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Anthrax

👤by MedicineNet.com 0 comments 🕔Wednesday, February 18th, 2015

Anthrax facts

Anthrax is an infection by bacteria transmitted from animals. Anthrax causes skin, lung, and bowel disease and can be deadly. Anthrax is diagnosed by cultures from infected tissues. Anthrax is treated by antibiotics. Anthrax can be prevented. Sadly, the greatest threat of anthrax today is through a bioterrorist attack. Federal, state, and local agencies are working hard to deal with this bioterrorist threat.

What is anthrax?

Anthrax is a life-threatening infectious disease that normally affects animals, especially ruminants (such as goats, cattle, sheep, and horses). Anthrax can be transmitted to humans by contact with infected animals or their products. In recent years, anthrax has received a great deal of attention as it has become clear that the infection can also be spread by a bioterrorist attack or by biological warfare. Anthrax does not spread from person to person.

What causes anthrax?

The agent of anthrax is a bacterium called Bacillus anthracis. While other investigators discovered the anthrax bacillus, it was a German physician and scientist, Dr. Robert Koch, who proved that the anthrax bacterium was the cause of a disease that affected farm animals in his community. Under the microscope, the bacteria look like large rods. However, in the soil, where they live, anthrax organisms exist in a dormant form called spores. These spores are very hardy and difficult to destroy. The spores have been known to survive in the soil for as long as 48 years.

How is anthrax contracted?

Anthrax can infect humans in three ways. The most common is infection through the skin, which causes an ugly sore that usually goes away without treatment. Humans and animals can ingest anthrax from carcasses of dead animals that have been contaminated with anthrax. Ingestion of anthrax can cause serious, sometimes fatal disease. The most deadly form is inhalation anthrax. If the spores of anthrax are inhaled, they migrate to lymph glands in the chest where they proliferate, spread, and produce toxins that often cause death.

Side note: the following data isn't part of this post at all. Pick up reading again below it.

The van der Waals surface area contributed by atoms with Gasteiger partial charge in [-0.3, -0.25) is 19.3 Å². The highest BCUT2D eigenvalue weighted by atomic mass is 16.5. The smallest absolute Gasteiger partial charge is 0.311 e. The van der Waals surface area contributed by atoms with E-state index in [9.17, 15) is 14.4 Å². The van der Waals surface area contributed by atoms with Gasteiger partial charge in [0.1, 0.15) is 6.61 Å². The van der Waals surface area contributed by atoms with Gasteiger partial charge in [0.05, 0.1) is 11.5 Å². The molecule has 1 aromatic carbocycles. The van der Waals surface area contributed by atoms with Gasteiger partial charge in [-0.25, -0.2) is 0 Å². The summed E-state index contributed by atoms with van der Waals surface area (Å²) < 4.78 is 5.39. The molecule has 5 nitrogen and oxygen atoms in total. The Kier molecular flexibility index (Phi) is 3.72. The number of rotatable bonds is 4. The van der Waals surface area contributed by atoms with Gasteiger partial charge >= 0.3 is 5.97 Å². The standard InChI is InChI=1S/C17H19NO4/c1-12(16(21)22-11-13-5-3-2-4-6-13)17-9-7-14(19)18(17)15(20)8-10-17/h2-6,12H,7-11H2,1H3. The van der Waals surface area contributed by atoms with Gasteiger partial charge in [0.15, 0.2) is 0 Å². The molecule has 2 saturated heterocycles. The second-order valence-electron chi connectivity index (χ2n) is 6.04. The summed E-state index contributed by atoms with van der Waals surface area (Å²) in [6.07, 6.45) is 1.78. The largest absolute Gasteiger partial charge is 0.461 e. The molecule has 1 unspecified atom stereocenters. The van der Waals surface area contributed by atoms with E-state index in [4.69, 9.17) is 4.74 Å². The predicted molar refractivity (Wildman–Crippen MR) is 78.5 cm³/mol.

Medically Reviewed by a Doctor on 2/18/2015

Patient Comments Viewers share their comments

Anthrax - Treatment Question: While rare, anthrax can be treated. Discuss what you'd do in the event of exposure to a biological weapon.

Anthrax - Concerns Question: Please discuss your concerns about anthrax or other agents used as biological weapons.

Anthrax - Prevention Question: Although the possibility of infection is rare, anthrax can be a source of fear, confusion, and uncertainty. Please share how you've discussed the threat with your family.

Medical Author:

Michael C. Fishbein, MD

Dr. Fishbein received his undergraduate and medical degrees from the University of Illinois. He completed a residency in anatomic and clinical pathology at Harbor General Hospital/UCLA Medical Center. He is board certified in anatomic and clinical pathology.

Medical Editor:

William C. Shiel Jr., MD, FACP, FACR

William C. Shiel Jr., MD, FACP, FACR

Dr. Shiel received a Bachelor of Science degree with honors from the University of Notre Dame. There he was involved in research in radiation biology and received the Huisking Scholarship. After graduating from St. Louis University School of Medicine, he completed his Internal Medicine residency and Rheumatology fellowship at the University of California, Irvine. He is board-certified in Internal Medicine and Rheumatology.

Anthrax - From Russia with Love

This article recounts the chilling, yet fascinating story of the deadliest outbreak of anthrax in recorded history. Anthrax is a bacterium (germ) that can cause a serious, sometimes fatal infection. Anthrax can be used as a weapon. In 2001, anthrax was spread through the mail in a powder. Twenty-two people were infected. The events that occurred in Sverdlovsk, Russia, in 1979 demonstrate what can happen when anthrax is released into the air.

Article Credits / Source

MedicineNet.com

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